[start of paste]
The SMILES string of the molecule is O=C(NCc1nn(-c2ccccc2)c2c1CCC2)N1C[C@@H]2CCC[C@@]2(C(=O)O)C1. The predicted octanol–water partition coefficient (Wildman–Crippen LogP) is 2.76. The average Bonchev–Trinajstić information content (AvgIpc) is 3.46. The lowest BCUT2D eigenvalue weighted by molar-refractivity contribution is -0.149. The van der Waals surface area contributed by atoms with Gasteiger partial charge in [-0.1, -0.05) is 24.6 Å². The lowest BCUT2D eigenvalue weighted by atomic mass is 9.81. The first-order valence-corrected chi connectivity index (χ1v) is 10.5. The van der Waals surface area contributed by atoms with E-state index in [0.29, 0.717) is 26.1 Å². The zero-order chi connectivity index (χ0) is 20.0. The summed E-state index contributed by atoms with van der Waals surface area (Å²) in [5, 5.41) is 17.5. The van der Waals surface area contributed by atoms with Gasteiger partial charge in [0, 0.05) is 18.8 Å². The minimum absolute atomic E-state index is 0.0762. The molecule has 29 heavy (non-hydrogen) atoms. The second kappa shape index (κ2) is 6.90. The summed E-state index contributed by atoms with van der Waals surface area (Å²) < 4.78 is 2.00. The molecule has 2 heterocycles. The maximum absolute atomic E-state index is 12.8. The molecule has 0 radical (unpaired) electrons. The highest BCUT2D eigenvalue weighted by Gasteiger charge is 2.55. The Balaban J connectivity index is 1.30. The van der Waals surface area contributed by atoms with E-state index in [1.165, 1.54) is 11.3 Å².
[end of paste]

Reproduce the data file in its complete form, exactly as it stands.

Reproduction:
The SMILES string of the molecule is O=C(NCc1nn(-c2ccccc2)c2c1CCC2)N1C[C@@H]2CCC[C@@]2(C(=O)O)C1. The predicted octanol–water partition coefficient (Wildman–Crippen LogP) is 2.76. The average Bonchev–Trinajstić information content (AvgIpc) is 3.46. The lowest BCUT2D eigenvalue weighted by molar-refractivity contribution is -0.149. The van der Waals surface area contributed by atoms with Gasteiger partial charge in [-0.1, -0.05) is 24.6 Å². The lowest BCUT2D eigenvalue weighted by atomic mass is 9.81. The first-order valence-corrected chi connectivity index (χ1v) is 10.5. The van der Waals surface area contributed by atoms with E-state index in [0.29, 0.717) is 26.1 Å². The zero-order chi connectivity index (χ0) is 20.0. The summed E-state index contributed by atoms with van der Waals surface area (Å²) in [5, 5.41) is 17.5. The van der Waals surface area contributed by atoms with Gasteiger partial charge in [0, 0.05) is 18.8 Å². The minimum absolute atomic E-state index is 0.0762. The molecule has 29 heavy (non-hydrogen) atoms. The second kappa shape index (κ2) is 6.90. The summed E-state index contributed by atoms with van der Waals surface area (Å²) < 4.78 is 2.00. The molecule has 2 heterocycles. The maximum absolute atomic E-state index is 12.8. The molecule has 0 radical (unpaired) electrons. The highest BCUT2D eigenvalue weighted by Gasteiger charge is 2.55. The Balaban J connectivity index is 1.30. The van der Waals surface area contributed by atoms with E-state index in [1.165, 1.54) is 11.3 Å².